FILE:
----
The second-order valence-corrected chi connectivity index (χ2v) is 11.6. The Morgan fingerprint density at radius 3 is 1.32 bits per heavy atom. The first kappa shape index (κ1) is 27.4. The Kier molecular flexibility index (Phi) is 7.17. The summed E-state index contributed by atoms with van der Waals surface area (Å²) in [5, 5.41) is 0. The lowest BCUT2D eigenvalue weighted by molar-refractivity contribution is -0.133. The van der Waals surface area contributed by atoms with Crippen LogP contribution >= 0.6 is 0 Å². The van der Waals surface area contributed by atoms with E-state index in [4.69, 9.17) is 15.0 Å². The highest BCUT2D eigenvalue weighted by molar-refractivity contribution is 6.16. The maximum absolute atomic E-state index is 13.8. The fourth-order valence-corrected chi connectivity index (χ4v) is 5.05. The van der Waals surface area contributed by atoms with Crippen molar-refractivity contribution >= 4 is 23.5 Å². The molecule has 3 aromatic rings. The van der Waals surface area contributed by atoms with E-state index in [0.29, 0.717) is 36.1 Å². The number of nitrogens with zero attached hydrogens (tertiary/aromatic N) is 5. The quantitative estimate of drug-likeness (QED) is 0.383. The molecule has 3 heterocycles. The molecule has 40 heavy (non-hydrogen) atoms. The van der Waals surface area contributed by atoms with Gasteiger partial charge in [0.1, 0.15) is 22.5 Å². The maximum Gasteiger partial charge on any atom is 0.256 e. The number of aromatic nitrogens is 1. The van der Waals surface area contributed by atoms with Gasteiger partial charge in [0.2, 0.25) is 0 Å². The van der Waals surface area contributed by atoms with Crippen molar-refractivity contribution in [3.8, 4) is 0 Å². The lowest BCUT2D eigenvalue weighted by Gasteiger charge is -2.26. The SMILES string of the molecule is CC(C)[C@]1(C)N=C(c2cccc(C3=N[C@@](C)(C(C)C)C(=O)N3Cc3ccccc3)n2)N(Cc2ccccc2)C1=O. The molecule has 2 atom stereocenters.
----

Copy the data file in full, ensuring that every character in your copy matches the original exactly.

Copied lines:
The second-order valence-corrected chi connectivity index (χ2v) is 11.6. The Morgan fingerprint density at radius 3 is 1.32 bits per heavy atom. The first kappa shape index (κ1) is 27.4. The Kier molecular flexibility index (Phi) is 7.17. The summed E-state index contributed by atoms with van der Waals surface area (Å²) in [5, 5.41) is 0. The lowest BCUT2D eigenvalue weighted by molar-refractivity contribution is -0.133. The van der Waals surface area contributed by atoms with Crippen LogP contribution >= 0.6 is 0 Å². The van der Waals surface area contributed by atoms with E-state index in [4.69, 9.17) is 15.0 Å². The highest BCUT2D eigenvalue weighted by molar-refractivity contribution is 6.16. The maximum absolute atomic E-state index is 13.8. The fourth-order valence-corrected chi connectivity index (χ4v) is 5.05. The van der Waals surface area contributed by atoms with Crippen molar-refractivity contribution >= 4 is 23.5 Å². The molecule has 3 aromatic rings. The van der Waals surface area contributed by atoms with E-state index in [0.29, 0.717) is 36.1 Å². The number of nitrogens with zero attached hydrogens (tertiary/aromatic N) is 5. The quantitative estimate of drug-likeness (QED) is 0.383. The molecule has 3 heterocycles. The molecule has 40 heavy (non-hydrogen) atoms. The van der Waals surface area contributed by atoms with Gasteiger partial charge in [0.1, 0.15) is 22.5 Å². The maximum Gasteiger partial charge on any atom is 0.256 e. The number of aromatic nitrogens is 1. The van der Waals surface area contributed by atoms with Gasteiger partial charge in [0.2, 0.25) is 0 Å². The van der Waals surface area contributed by atoms with Crippen molar-refractivity contribution in [3.8, 4) is 0 Å². The lowest BCUT2D eigenvalue weighted by Gasteiger charge is -2.26. The SMILES string of the molecule is CC(C)[C@]1(C)N=C(c2cccc(C3=N[C@@](C)(C(C)C)C(=O)N3Cc3ccccc3)n2)N(Cc2ccccc2)C1=O. The molecule has 2 atom stereocenters.